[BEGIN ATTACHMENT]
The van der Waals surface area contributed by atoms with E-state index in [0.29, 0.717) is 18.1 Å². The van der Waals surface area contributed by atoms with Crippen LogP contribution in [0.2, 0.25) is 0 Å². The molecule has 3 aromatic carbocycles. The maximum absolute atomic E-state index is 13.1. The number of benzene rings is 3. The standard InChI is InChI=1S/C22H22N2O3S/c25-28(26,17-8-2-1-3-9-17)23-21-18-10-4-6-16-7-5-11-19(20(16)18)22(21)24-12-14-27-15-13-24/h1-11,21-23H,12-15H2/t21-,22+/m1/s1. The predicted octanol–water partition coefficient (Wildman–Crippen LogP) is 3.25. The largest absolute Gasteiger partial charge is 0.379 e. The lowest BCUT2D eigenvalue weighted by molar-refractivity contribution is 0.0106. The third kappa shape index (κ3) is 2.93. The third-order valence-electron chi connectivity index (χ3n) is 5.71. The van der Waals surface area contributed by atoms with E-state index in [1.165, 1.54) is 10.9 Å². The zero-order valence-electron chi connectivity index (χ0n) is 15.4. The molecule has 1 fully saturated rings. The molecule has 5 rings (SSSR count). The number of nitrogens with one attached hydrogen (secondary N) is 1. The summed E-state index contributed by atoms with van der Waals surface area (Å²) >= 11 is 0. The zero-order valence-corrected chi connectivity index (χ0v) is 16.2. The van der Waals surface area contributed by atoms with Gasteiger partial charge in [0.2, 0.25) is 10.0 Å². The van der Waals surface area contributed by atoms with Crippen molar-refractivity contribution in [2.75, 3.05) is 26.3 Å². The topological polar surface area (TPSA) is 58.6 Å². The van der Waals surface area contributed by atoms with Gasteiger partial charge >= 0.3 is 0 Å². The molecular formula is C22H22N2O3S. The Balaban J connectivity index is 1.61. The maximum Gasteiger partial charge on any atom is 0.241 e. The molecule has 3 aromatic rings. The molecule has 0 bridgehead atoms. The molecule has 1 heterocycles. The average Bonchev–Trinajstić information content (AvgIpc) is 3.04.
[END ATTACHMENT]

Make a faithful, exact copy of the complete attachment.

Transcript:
The van der Waals surface area contributed by atoms with E-state index in [0.29, 0.717) is 18.1 Å². The van der Waals surface area contributed by atoms with Crippen LogP contribution in [0.2, 0.25) is 0 Å². The molecule has 3 aromatic carbocycles. The maximum absolute atomic E-state index is 13.1. The number of benzene rings is 3. The standard InChI is InChI=1S/C22H22N2O3S/c25-28(26,17-8-2-1-3-9-17)23-21-18-10-4-6-16-7-5-11-19(20(16)18)22(21)24-12-14-27-15-13-24/h1-11,21-23H,12-15H2/t21-,22+/m1/s1. The predicted octanol–water partition coefficient (Wildman–Crippen LogP) is 3.25. The largest absolute Gasteiger partial charge is 0.379 e. The lowest BCUT2D eigenvalue weighted by molar-refractivity contribution is 0.0106. The third kappa shape index (κ3) is 2.93. The third-order valence-electron chi connectivity index (χ3n) is 5.71. The van der Waals surface area contributed by atoms with E-state index in [1.165, 1.54) is 10.9 Å². The zero-order valence-electron chi connectivity index (χ0n) is 15.4. The molecule has 1 fully saturated rings. The molecule has 5 rings (SSSR count). The number of nitrogens with one attached hydrogen (secondary N) is 1. The summed E-state index contributed by atoms with van der Waals surface area (Å²) >= 11 is 0. The zero-order valence-corrected chi connectivity index (χ0v) is 16.2. The van der Waals surface area contributed by atoms with Gasteiger partial charge in [0.2, 0.25) is 10.0 Å². The van der Waals surface area contributed by atoms with Crippen molar-refractivity contribution in [2.75, 3.05) is 26.3 Å². The topological polar surface area (TPSA) is 58.6 Å². The van der Waals surface area contributed by atoms with Gasteiger partial charge >= 0.3 is 0 Å². The molecular formula is C22H22N2O3S. The Balaban J connectivity index is 1.61. The maximum Gasteiger partial charge on any atom is 0.241 e. The molecule has 3 aromatic rings. The molecule has 0 bridgehead atoms. The molecule has 1 heterocycles. The average Bonchev–Trinajstić information content (AvgIpc) is 3.04.